Electrical Alert Device Saves Lives

Tracy Massey owes a lot to his V-Watch, but it only helped because he was wearing it

Electrical Alert Device Saves Lives

A V-Watch demonstration showing the alert system in action when near a hot wire.

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It may have happened five years ago, but Tracy Massey and his crew remember the incident like it was yesterday. 

Massey is the senior foreman at Marshall-Dekalb Electric Cooperative in Boaz, Alabama. He has worked at the cooperative for 28 years, and one specific day on the job is forever etched in his memory. 

On Oct. 28, 2018, Massey and his eight-member crew of apprentices, linemen and an equipment operator were working in Wewahitchka, Florida. They were restoring power and restringing downed wires after Hurricane Michael, assisting Gulf Coast Cooperative. On that fall afternoon at 1:34 p.m., work on the power lines quickly switched from routine to frightening.

“The line had been dead the whole time, then all of a sudden, we started getting warnings on the voltage detector,” Massey says. The alerts from their V-Watches stunned them.

“All of a sudden, they went off,” says Massey. “Everybody’s. All nine went off. They were only on for two seconds, and then they quit. We didn’t know what happened. It was unnerving.” 

The V-Watch by Greenlee is a personal voltage detector that storm restoration workers and first responders wear outside their clothing. When the V-Watch detects an electrical hazard, an alarm sounds and lights blink. The battery-operated, lightweight and water-resistant voltage detector has an initial warning distance of about 7 feet from a 4 kV AC conductor. 

It wasn’t the first time the V-Watch alerted the crew to high voltage on this particular storm restoration trip; it happened two other times. But it was the first time the alarm caught them off guard, in the middle of their hurricane recovery work, and not at the start of the job. 


After making sure the crew was safe, Massey set off to find out what had put them in danger, revisiting three houses and a well pump that were connected to the electrical lines. He had stopped at all three before the crew started their restoration work. 

The hurricane destroyed one house, and the electricity was disconnected. At another house, the family was at home and a generator was running. Massey opened up the dropout on their transformer to keep it from back feeding through the line.

At the second house, the windows and doors were boarded up. When initially visiting the house, no one was home and no vehicles were in sight. Massey didn’t open up the dropout because he didn’t think the home was occupied. He couldn’t imagine that anybody was living there.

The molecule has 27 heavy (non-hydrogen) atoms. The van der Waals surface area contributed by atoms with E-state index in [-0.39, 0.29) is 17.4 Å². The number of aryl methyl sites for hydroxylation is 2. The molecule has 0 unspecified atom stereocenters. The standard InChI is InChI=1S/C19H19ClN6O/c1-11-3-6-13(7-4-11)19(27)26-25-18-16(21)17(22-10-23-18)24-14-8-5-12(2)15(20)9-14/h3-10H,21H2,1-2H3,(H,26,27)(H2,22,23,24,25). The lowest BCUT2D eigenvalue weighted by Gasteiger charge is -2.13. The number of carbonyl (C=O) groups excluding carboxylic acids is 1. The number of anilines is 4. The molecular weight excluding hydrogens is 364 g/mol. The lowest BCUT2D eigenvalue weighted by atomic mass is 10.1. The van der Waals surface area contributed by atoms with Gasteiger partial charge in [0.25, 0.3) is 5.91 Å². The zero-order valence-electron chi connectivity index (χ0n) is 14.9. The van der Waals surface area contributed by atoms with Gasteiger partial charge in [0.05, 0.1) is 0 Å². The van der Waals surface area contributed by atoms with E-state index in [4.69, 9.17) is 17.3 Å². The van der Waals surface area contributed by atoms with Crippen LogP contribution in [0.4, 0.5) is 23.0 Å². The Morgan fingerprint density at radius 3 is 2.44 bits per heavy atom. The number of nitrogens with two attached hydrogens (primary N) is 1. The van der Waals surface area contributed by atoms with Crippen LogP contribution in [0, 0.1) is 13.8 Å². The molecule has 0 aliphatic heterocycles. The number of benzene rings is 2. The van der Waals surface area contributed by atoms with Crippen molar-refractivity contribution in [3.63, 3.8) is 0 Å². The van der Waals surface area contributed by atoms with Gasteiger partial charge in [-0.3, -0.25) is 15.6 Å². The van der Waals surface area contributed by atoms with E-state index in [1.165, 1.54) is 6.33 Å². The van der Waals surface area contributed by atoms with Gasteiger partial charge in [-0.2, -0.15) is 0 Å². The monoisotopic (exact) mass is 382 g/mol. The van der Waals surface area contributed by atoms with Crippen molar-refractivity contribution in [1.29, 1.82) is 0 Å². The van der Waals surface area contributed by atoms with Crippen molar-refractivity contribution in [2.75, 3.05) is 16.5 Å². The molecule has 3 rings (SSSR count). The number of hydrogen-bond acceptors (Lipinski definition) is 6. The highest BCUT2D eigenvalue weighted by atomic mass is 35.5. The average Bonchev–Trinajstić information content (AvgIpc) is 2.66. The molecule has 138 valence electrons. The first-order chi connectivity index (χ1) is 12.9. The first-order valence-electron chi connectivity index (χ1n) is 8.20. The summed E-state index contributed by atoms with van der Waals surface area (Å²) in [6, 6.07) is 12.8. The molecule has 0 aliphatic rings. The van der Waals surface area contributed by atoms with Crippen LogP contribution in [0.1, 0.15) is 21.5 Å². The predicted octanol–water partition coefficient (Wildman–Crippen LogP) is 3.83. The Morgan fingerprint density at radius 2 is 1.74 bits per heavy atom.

“That’s one of the reasons we weren’t worried about that house. It was boarded up, and it had been 20 days since the power went out,” he says. 

When Massey checked the generator at the boarded-up house after the V-Watch alert, he immediately saw the problem. The generator had no interlock kit to prevent the main breaker from being energized once the generator was switched on. The residents at the home made a grave mistake when they came home that afternoon and plugged in the generator. They must have seen the electrical crews working on the power lines when they drove past to get to their house but evidently didn’t realize the danger they put the workers in. 

Understandably upset, Massey quickly turned the generator off.

“I had to turn it off, and when I did, I jerked the wires out of the breaker box and threw them out in the yard,” he says. He told the family not to hook the generator back up and left to finish the restoration work.


Massey says it’s important to note that generators installed by professionals automatically open up and don’t backfeed, but generators that homeowners buy off the shelf and plug in themselves can be dangerous if they’re connected straight to the breaker. 

Also, restoration workers should know when the electricity went out due to a storm. The Wewahitchka homes had been without power for about three weeks.

“The longer they’re out of electricity, the more generators that get plugged in,” Massey says. Before arriving in Wewahitchka, the Marshall-Dekalb crew restored power in storm-damaged southern Alabama for Wiregrass Electric Cooperative and then completed a job back in their home co-op.

For Massey and his crew, the close call was a reminder to always wear their safety gear, including the V-Watch.

“We wear it all day on storm trips like that,” he says. 

They wear the V-Watch for local storm restoration work, also. Everybody on the crew has one, and after that memorable day in 2018, they all wear them. They learned that something unexpected can happen — a dead line can suddenly be energized again. The Marshall-Dekalb Electric Cooperative crew has an astonishing story to tell — and they’re glad they all lived to tell the story and its happy ending.


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